One sure way of keeping your trailer where you parked it is by preventing the wheels from turning. Fulton offers a unique wheel lock that does just that. The TK100 Trailer Keeper adjusts to fit most trailer wheels up to 15 inches in diameter. It discourages trailer theft by immobilizing one wheel.

The TK100 is constructed of hardened, powder-coated steel that resists tampering and sawing. The system consists of an adjustable tire hook, a short sleeve/rod assembly, a lug latch and a brass padlock with removable pin. To set up the TK100 you must remove one lug nut from the forward half of the trailer wheel and install the lug latch, followed by reinstalling the original lug nut. The rod assembly hooks into the lug latch, and the tire hook is slid into place around the front of the tire and into the sleeve/rod assembly. Drop the padlock pin through to adjust the unit’s length, and snap the padlock body into place. It’s much easier than it sounds, and the instructions are very clear, with good diagrams.

Unfortunately, it is recommended that the lug latch be removed prior to using the trailer, which makes the installation a bit time-consuming for daily use. For long-term or seasonal storage, however, I really like the TK100. It is a great visual deterrent and certainly prevented my wheel from turning when I attempted to tow the trailer.

I have a shelf full of assorted trailer locks for evaluation, and when I heard of several break-ins in my neighborhood a while back, the first product I installed was the TK100. It’s big, bright in color and obvious, which should say “look elsewhere” to a thief. I found it to work as advertised.

Fulton’s 6-foot vinyl-coated steel cable lock(below) also can be used to secure two wheels together on a tandem trailer. With single-axle trailers it can be used around the frame and through one wheel. The lock mechanism is not a separate padlock, but becomes an integral part of the cable assembly when installed. The result with either of these products is similar, but the cable lock isn’t as obvious as the TK100, making the Trailer Keeper a better deterrent. In either case, most thieves would not want to tow a trailer down a street with wheels screeching and bounding along.

Draw bar locks

Equally as important, yet often overlooked, is the tow vehicle draw bar (ball mount). Securely locking the trailer to the tow vehicle means locking the draw bar to the receiver as well. The Master Lock Swivel Head Receiver Hitch Lock (2866DAT, below) replaces the traditional 5/8- or 1/2-inch pin that holds the ball mount to the tow vehicle. Simply remove the existing pin and replace it with the key-lockable 2866DAT.

The lock comes with a sleeve so it can be used with hitches rated for different towing weights. With the sleeve, the lock can be used on Class III/IV 2-inch receiver tubes requiring a 5/8-inch-diameter pin with a 10,000-pound load rating. Remove the sleeve, and it can be used on Class II 1-1/4-inch receiver tubes using a 1/2-inch pin with a 5,000-pound load rating.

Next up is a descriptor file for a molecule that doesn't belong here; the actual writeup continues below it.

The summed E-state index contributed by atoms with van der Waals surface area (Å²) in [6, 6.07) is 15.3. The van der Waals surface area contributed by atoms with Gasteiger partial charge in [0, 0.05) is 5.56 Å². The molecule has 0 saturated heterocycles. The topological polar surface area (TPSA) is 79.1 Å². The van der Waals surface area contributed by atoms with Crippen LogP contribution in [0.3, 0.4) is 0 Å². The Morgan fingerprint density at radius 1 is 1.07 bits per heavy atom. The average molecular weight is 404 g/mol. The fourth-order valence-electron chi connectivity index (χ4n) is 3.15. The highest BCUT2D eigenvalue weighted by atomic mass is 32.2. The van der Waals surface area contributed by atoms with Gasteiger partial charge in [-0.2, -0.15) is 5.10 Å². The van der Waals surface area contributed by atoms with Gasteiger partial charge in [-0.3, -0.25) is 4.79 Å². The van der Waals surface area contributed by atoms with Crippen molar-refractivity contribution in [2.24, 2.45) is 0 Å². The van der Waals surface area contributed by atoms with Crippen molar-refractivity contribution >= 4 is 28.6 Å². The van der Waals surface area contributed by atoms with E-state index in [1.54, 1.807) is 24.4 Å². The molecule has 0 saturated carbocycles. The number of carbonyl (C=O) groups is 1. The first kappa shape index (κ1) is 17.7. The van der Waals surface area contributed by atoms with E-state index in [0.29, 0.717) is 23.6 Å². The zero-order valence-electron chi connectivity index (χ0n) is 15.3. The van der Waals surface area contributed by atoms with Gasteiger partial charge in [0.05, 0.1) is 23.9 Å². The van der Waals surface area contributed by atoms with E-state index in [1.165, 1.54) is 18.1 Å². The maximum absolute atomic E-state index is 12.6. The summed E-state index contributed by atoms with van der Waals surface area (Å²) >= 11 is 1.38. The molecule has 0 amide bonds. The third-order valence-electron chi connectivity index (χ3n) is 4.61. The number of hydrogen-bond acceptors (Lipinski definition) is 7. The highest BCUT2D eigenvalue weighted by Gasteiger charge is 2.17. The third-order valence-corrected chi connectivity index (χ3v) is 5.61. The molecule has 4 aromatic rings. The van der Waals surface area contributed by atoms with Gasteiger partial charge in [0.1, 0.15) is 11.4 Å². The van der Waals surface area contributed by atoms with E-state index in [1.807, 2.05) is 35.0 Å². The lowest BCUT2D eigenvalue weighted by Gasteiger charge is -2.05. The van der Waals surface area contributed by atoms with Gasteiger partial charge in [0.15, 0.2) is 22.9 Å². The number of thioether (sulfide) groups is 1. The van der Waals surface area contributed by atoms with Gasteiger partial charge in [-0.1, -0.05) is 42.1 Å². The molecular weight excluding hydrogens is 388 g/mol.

Both the pin and sleeve are stainless steel, and the four-pin brass lock cylinder is covered by a watertight cap. Many of the Master Lock products discussed here are available in sets that are keyed alike.

Small outboard locks

Small outboards — those up to 40 hp — have a clamp-screw mounting system that allows easy installation and removal from the transom. However, this also makes them prime targets for theft.

The clamps normally comprise course-thread screws that are hand-tightened by wings or knobs. I evaluated several styles of locking devices for these engines, all of which are designed to prevent the mounting system from being operated. The most common design is used by Master Lock, Fulton and Durasafe. These products are designed to be installed over both clamp handles and locked in place, preventing the clamps from being unscrewed. The Stazo smartlock(right) is installed over a single clamp, though two could be used if you felt the need. Both styles do the job, but with different levels of installation complexity.

The Master Lock outboard lock, which is case-hardened and vinyl-coated, slides over the clamp wings and is secured with a two-piece padlock consisting of a pin tumbler mechanism and brass shackle. Although it does the intended job of limiting access to the clamps, I found it a bit of a juggle working with three components while my tender is afloat. However, I have used this product for more than 10 years, and it certainly does the job.

The Fulton outboard lock accomplishes the same task, but operates differently. The powder-coated steel body forms an upper and lower clamshell on the outboard clamps. With only two pieces and an integral key lock in the lower section, it’s a bit easier to install than the Master Lock.

The Durasafe assembly has a unique one-piece design that allows one-hand installation, so you can brace yourself in the boat with the other hand. It consists of a vinyl-coated steel sleeve that slides over the outboard clamp and a brass lock barrel that’s permanently attached to the sleeve. The lock barrel slides in and out of the sleeve and features a reversible key, adding to the product’s user friendliness. The Stazo is designed to be installed on a single clamp screw and is manufactured from thick-walled stainless steel.